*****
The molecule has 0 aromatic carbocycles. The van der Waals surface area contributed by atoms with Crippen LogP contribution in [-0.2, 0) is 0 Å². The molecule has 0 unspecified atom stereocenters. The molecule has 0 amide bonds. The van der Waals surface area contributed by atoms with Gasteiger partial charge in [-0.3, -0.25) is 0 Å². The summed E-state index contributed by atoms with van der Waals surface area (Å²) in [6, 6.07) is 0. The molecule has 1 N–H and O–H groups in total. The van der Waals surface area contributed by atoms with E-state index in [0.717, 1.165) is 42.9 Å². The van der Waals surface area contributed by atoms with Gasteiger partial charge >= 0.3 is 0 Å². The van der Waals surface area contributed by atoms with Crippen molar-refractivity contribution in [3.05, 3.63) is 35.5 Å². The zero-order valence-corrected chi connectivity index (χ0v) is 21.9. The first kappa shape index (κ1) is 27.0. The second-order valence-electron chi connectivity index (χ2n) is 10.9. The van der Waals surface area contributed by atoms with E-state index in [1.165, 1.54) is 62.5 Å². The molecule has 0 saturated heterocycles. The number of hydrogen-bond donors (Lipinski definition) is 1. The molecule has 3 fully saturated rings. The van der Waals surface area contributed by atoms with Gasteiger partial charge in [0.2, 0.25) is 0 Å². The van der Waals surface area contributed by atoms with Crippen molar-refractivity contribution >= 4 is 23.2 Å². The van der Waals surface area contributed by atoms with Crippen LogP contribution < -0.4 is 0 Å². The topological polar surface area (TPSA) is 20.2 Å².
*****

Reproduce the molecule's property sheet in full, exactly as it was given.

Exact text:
The molecule has 0 aromatic carbocycles. The van der Waals surface area contributed by atoms with Crippen LogP contribution in [-0.2, 0) is 0 Å². The molecule has 0 unspecified atom stereocenters. The molecule has 0 amide bonds. The van der Waals surface area contributed by atoms with Gasteiger partial charge in [-0.3, -0.25) is 0 Å². The summed E-state index contributed by atoms with van der Waals surface area (Å²) in [6, 6.07) is 0. The molecule has 1 N–H and O–H groups in total. The van der Waals surface area contributed by atoms with E-state index in [0.717, 1.165) is 42.9 Å². The van der Waals surface area contributed by atoms with Gasteiger partial charge >= 0.3 is 0 Å². The van der Waals surface area contributed by atoms with Crippen molar-refractivity contribution in [3.05, 3.63) is 35.5 Å². The zero-order valence-corrected chi connectivity index (χ0v) is 21.9. The first kappa shape index (κ1) is 27.0. The second-order valence-electron chi connectivity index (χ2n) is 10.9. The van der Waals surface area contributed by atoms with E-state index in [1.165, 1.54) is 62.5 Å². The molecule has 0 saturated heterocycles. The number of hydrogen-bond donors (Lipinski definition) is 1. The molecule has 3 fully saturated rings. The van der Waals surface area contributed by atoms with Gasteiger partial charge in [0.2, 0.25) is 0 Å². The van der Waals surface area contributed by atoms with Crippen molar-refractivity contribution >= 4 is 23.2 Å². The van der Waals surface area contributed by atoms with Crippen LogP contribution < -0.4 is 0 Å². The topological polar surface area (TPSA) is 20.2 Å².